\noindent\emph{(b)} The symmetry of the soliton $\phi_\mu\in H^1(\R)$ can be exploited to
construct other examples. Given $a_1>0$, let $\G$ be
the quotient space $\R/\{\pm a_1\}$, obtained by gluing together the two points $a_1$ and
$-a_1$ into a unique point $x_1$. As a metric graph, $\G$ is depicted in
Figure~\ref{figtorre}.b, the length of the loop being $2a_1$. Since $\phi_\mu(a_1)=\phi_\mu(-a_1)$,
$\phi_\mu$ can be seen as an element of $H^1_\mu(\G)$, letting $x=0$ correspond to the north pole
of the loop in Figure~\ref{figtorre}.b. As before,
by \eqref{ensol} the infimum in \eqref{infuguale} is achieved.
\medskip
\noindent\emph{(c)} More generally, for $n\geq 2$
fix $a_n>\ldots> a_1>0$, and let $\G$ be obtained from $\R$ by gluing together
each pair of points $\pm a_1,\ldots,\pm a_n$, the corresponding new points
being denoted $\{x_j\}$. As a metric graph, $\G$ is as
in Figure~\ref{figtorre}.d (the length of the loop at the top being $2a_1$,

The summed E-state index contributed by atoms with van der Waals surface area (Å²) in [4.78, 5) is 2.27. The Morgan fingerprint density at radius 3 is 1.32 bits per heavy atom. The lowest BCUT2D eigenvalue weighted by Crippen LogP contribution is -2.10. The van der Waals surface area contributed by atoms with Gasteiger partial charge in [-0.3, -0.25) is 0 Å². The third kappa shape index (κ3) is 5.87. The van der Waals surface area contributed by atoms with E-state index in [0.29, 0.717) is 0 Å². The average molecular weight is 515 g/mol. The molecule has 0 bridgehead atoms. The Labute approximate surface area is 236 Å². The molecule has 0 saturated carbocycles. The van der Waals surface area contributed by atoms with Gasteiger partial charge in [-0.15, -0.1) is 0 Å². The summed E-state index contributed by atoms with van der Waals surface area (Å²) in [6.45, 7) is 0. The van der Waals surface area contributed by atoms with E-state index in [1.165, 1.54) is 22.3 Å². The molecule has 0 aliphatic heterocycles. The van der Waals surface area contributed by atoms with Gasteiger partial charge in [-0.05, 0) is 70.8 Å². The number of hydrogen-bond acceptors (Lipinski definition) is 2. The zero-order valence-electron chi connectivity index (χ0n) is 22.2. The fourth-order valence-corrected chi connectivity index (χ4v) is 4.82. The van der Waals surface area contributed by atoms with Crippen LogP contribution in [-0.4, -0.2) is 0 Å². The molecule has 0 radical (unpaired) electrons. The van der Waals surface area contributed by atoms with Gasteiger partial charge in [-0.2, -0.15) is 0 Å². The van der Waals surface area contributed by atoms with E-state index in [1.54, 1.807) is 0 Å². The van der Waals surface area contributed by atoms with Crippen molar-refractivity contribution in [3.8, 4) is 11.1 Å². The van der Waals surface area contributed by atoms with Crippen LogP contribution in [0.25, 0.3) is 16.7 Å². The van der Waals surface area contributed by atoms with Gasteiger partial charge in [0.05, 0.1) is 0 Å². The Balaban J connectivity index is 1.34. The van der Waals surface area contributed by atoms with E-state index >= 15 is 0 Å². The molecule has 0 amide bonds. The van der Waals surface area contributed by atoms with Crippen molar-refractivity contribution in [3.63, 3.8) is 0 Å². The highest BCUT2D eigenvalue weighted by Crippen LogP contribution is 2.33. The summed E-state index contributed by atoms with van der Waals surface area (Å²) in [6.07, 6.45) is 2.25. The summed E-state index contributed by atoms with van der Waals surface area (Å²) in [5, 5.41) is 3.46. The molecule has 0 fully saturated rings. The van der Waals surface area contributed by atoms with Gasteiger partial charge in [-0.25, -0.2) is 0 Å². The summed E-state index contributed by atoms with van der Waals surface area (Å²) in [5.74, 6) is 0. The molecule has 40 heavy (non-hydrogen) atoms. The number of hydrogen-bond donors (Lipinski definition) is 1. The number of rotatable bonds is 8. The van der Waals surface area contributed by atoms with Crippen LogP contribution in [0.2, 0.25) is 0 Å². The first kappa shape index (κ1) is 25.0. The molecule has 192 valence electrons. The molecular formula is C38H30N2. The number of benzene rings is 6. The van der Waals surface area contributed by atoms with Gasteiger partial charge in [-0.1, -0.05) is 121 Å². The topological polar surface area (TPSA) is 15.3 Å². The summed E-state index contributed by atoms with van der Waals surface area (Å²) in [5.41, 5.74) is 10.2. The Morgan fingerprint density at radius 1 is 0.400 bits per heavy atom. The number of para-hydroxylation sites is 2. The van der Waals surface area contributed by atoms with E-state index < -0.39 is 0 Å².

while the pairs of parallel edges have lengths $a_j-a_{j-1}$, $2\leq j\leq n$).
Since $\phi_\mu(a_i)=\phi_\mu(-a_i)$,
reasoning as in (b)
we see that the infimum in \eqref{infuguale} is attained.$\quad\square$
\end{example}
%
In fact, the graphs of the previous example are the \emph{only ones} for which
the infimum is attained.
%
%
\begin{theorem} \label{teoremunoB}
If $\G$ satisfies (H) then \eqref{infuguale} holds
true,
but the infimum is never achieved unless $\G$
%(after removal of
%possible spurious vertices
%of degree two, see Remark~\ref{remdeg2})
is isometric to one of the graphs discussed in Example~\ref{example1}.
\end{theorem}
%
%
Thus, with the only exception of the graphs of Example~\ref{example1},
assumption (H) rules out the existence of minimizers. Among metric graphs with
at least two half-lines, the simplest one that violates (H) is the graph in
Figure~\ref{Figbridge}.b, made up of two half-lines and one bounded edge (of arbitrary length)
joined at their initial point.
For this graph, we have the following result.